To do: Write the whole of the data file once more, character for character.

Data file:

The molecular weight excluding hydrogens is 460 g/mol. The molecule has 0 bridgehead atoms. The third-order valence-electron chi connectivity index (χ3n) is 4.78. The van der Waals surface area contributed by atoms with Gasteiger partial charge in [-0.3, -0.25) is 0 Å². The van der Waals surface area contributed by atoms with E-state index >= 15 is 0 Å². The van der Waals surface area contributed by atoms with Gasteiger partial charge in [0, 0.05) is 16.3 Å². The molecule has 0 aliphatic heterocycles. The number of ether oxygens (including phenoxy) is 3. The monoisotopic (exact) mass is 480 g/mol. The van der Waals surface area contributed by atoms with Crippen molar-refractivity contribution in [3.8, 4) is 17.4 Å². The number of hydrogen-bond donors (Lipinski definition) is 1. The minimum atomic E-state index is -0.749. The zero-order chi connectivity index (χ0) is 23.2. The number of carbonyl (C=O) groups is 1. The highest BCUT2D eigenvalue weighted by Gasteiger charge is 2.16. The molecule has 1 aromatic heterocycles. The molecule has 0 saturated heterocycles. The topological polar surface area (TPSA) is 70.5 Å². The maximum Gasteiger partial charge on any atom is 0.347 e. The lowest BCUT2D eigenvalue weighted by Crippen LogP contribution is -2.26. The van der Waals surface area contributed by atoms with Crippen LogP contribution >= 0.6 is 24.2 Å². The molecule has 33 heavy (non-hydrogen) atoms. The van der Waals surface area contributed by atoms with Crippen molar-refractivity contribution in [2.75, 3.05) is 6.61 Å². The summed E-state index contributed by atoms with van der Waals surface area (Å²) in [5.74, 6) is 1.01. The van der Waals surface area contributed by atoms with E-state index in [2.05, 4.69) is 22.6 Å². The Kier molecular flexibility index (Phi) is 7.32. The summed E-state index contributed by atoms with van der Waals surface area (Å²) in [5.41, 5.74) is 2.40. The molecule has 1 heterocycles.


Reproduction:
The molecular weight excluding hydrogens is 460 g/mol. The molecule has 0 bridgehead atoms. The third-order valence-electron chi connectivity index (χ3n) is 4.78. The van der Waals surface area contributed by atoms with Gasteiger partial charge in [-0.3, -0.25) is 0 Å². The van der Waals surface area contributed by atoms with E-state index >= 15 is 0 Å². The van der Waals surface area contributed by atoms with Gasteiger partial charge in [0, 0.05) is 16.3 Å². The molecule has 0 aliphatic heterocycles. The number of ether oxygens (including phenoxy) is 3. The monoisotopic (exact) mass is 480 g/mol. The van der Waals surface area contributed by atoms with Crippen molar-refractivity contribution in [3.8, 4) is 17.4 Å². The number of hydrogen-bond donors (Lipinski definition) is 1. The minimum atomic E-state index is -0.749. The zero-order chi connectivity index (χ0) is 23.2. The number of carbonyl (C=O) groups is 1. The highest BCUT2D eigenvalue weighted by Gasteiger charge is 2.16. The molecule has 1 aromatic heterocycles. The molecule has 0 saturated heterocycles. The topological polar surface area (TPSA) is 70.5 Å². The maximum Gasteiger partial charge on any atom is 0.347 e. The lowest BCUT2D eigenvalue weighted by Crippen LogP contribution is -2.26. The van der Waals surface area contributed by atoms with Crippen LogP contribution >= 0.6 is 24.2 Å². The molecule has 33 heavy (non-hydrogen) atoms. The van der Waals surface area contributed by atoms with Crippen molar-refractivity contribution in [2.75, 3.05) is 6.61 Å². The summed E-state index contributed by atoms with van der Waals surface area (Å²) in [5.74, 6) is 1.01. The van der Waals surface area contributed by atoms with E-state index in [2.05, 4.69) is 22.6 Å². The Kier molecular flexibility index (Phi) is 7.32. The summed E-state index contributed by atoms with van der Waals surface area (Å²) in [5.41, 5.74) is 2.40. The molecule has 1 heterocycles.